Russia Warns of New U.S. Moves Against Venezuela, Where Military Goes on High Alert

Russia has warned of new U.S. moves against the government of Venezuela, where the military has been placed on high alert in response to recent actions by the country's neighboring Washington-backed rival.

During a press conference on Wednesday, Russian Foreign Ministry spokesperson Maria Zakharova criticized Venezuela's opposition-controlled National Assembly head Juan Guaidó's attempts to further solidify his self-proclaimed government as a "dangerous attempt to legitimize dual power, create a pseudo-legal reality leading to further polarization of Venezuelan society and delay the search for a compromise solution that Venezuela so needs to improve the humanitarian situation and return to the path of progressive development."

Guaidó declared himself leader in January, challenging Venezuelan President Nicolás Maduro, who retains the recognition of Russia, China, Iran, Turkey and a number of other world powers. The U.S. and many of its allies, especially in Europe and Latin America, have backed Guaidó and Zakharova said "there is no doubt who orchestrated" his latest push for power.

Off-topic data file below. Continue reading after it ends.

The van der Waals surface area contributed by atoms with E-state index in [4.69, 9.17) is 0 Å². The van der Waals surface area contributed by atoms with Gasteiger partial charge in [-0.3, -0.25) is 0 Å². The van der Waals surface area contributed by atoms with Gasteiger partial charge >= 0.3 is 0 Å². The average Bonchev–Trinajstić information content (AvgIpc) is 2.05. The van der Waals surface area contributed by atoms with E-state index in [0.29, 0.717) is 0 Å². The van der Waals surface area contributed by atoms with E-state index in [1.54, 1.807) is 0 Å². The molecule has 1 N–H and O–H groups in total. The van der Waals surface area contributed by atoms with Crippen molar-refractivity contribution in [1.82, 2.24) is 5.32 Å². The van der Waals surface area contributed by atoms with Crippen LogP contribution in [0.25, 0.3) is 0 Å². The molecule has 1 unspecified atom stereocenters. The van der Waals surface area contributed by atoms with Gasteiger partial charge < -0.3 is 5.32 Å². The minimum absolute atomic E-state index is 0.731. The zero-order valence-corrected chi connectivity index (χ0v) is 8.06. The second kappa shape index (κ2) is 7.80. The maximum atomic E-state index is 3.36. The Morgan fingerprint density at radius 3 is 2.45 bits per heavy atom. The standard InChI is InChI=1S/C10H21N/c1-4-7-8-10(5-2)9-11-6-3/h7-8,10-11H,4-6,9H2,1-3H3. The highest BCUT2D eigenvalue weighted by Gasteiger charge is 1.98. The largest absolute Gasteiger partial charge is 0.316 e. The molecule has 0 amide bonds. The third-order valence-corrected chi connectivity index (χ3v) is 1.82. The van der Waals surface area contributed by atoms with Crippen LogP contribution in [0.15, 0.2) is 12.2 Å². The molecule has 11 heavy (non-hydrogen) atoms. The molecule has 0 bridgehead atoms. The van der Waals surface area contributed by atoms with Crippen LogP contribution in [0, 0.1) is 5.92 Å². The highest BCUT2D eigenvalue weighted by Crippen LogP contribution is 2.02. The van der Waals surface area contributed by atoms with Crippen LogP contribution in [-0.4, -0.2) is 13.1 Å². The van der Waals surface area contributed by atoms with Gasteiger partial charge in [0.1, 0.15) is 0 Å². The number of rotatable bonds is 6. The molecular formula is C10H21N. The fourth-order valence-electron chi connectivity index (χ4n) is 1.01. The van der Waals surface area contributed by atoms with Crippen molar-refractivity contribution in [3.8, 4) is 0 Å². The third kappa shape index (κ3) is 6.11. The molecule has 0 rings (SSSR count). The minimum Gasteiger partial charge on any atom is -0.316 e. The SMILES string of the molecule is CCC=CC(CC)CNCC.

"Apparently, the United States, having become convinced of the failure of displacing the legitimate Venezuelan authority by force, is trying to put together a new strategy to 'restore democracy' in this state," Zakharova added. "Now this slogan is being used to justify the creation of a parallel government in violation of all the norms of a law-based state."